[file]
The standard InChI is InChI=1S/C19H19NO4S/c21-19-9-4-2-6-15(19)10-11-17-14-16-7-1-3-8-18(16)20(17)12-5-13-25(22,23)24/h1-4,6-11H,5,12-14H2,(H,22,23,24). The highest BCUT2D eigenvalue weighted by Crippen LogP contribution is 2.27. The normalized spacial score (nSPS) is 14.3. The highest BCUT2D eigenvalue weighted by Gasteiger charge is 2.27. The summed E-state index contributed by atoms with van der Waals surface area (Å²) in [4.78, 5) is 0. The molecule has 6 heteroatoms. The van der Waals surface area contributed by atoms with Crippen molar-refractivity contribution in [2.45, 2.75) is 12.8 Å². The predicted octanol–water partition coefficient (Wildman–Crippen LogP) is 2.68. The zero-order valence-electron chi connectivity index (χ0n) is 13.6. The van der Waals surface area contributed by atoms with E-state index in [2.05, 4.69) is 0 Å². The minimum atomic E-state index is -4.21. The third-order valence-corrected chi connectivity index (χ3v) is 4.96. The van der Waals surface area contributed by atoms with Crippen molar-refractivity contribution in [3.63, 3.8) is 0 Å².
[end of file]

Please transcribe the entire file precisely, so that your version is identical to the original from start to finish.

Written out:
The standard InChI is InChI=1S/C19H19NO4S/c21-19-9-4-2-6-15(19)10-11-17-14-16-7-1-3-8-18(16)20(17)12-5-13-25(22,23)24/h1-4,6-11H,5,12-14H2,(H,22,23,24). The highest BCUT2D eigenvalue weighted by Crippen LogP contribution is 2.27. The normalized spacial score (nSPS) is 14.3. The highest BCUT2D eigenvalue weighted by Gasteiger charge is 2.27. The summed E-state index contributed by atoms with van der Waals surface area (Å²) in [4.78, 5) is 0. The molecule has 6 heteroatoms. The van der Waals surface area contributed by atoms with Crippen molar-refractivity contribution in [2.45, 2.75) is 12.8 Å². The predicted octanol–water partition coefficient (Wildman–Crippen LogP) is 2.68. The zero-order valence-electron chi connectivity index (χ0n) is 13.6. The van der Waals surface area contributed by atoms with E-state index in [2.05, 4.69) is 0 Å². The minimum atomic E-state index is -4.21. The third-order valence-corrected chi connectivity index (χ3v) is 4.96. The van der Waals surface area contributed by atoms with Crippen molar-refractivity contribution in [3.63, 3.8) is 0 Å².